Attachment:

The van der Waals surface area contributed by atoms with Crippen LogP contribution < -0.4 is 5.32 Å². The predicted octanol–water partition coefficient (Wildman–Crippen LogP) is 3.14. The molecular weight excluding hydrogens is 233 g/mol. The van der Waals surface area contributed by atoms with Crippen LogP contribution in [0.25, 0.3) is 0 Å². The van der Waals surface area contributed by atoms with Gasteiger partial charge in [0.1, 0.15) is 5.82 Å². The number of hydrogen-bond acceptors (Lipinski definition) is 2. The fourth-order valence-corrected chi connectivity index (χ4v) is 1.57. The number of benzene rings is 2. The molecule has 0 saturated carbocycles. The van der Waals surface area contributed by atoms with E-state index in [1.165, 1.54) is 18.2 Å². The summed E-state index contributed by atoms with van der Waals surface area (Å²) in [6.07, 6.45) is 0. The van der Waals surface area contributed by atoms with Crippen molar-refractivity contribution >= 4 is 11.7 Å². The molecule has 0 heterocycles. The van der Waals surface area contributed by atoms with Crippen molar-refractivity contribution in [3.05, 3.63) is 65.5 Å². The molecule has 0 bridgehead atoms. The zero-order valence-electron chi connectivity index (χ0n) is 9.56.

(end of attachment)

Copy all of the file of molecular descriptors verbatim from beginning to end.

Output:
The van der Waals surface area contributed by atoms with Crippen LogP contribution < -0.4 is 5.32 Å². The predicted octanol–water partition coefficient (Wildman–Crippen LogP) is 3.14. The molecular weight excluding hydrogens is 233 g/mol. The van der Waals surface area contributed by atoms with Crippen LogP contribution in [0.25, 0.3) is 0 Å². The van der Waals surface area contributed by atoms with Gasteiger partial charge in [0.1, 0.15) is 5.82 Å². The number of hydrogen-bond acceptors (Lipinski definition) is 2. The fourth-order valence-corrected chi connectivity index (χ4v) is 1.57. The number of benzene rings is 2. The molecule has 0 saturated carbocycles. The van der Waals surface area contributed by atoms with E-state index in [1.165, 1.54) is 18.2 Å². The summed E-state index contributed by atoms with van der Waals surface area (Å²) in [6.07, 6.45) is 0. The van der Waals surface area contributed by atoms with Crippen molar-refractivity contribution >= 4 is 11.7 Å². The molecule has 0 heterocycles. The van der Waals surface area contributed by atoms with Crippen molar-refractivity contribution in [3.05, 3.63) is 65.5 Å². The molecule has 0 bridgehead atoms. The zero-order valence-electron chi connectivity index (χ0n) is 9.56.